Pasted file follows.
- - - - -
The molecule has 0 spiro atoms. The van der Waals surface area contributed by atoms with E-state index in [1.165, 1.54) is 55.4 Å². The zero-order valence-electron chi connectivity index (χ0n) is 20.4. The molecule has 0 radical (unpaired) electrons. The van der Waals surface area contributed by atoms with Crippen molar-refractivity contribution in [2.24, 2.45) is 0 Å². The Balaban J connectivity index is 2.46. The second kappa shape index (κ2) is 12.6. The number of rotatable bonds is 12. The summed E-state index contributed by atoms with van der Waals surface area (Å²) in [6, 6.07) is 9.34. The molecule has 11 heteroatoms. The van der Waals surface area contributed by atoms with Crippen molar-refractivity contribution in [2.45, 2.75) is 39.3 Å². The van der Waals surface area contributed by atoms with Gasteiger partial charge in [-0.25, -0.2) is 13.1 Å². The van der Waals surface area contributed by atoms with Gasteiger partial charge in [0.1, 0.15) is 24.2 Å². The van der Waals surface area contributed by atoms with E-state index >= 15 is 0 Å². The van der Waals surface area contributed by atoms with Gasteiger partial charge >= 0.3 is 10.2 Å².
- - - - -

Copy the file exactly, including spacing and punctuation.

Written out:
The molecule has 0 spiro atoms. The van der Waals surface area contributed by atoms with E-state index in [1.165, 1.54) is 55.4 Å². The zero-order valence-electron chi connectivity index (χ0n) is 20.4. The molecule has 0 radical (unpaired) electrons. The van der Waals surface area contributed by atoms with Crippen molar-refractivity contribution in [2.24, 2.45) is 0 Å². The Balaban J connectivity index is 2.46. The second kappa shape index (κ2) is 12.6. The number of rotatable bonds is 12. The summed E-state index contributed by atoms with van der Waals surface area (Å²) in [6, 6.07) is 9.34. The molecule has 11 heteroatoms. The van der Waals surface area contributed by atoms with Crippen molar-refractivity contribution in [2.45, 2.75) is 39.3 Å². The van der Waals surface area contributed by atoms with Gasteiger partial charge in [-0.25, -0.2) is 13.1 Å². The van der Waals surface area contributed by atoms with Gasteiger partial charge in [0.1, 0.15) is 24.2 Å². The van der Waals surface area contributed by atoms with E-state index >= 15 is 0 Å². The van der Waals surface area contributed by atoms with Gasteiger partial charge >= 0.3 is 10.2 Å².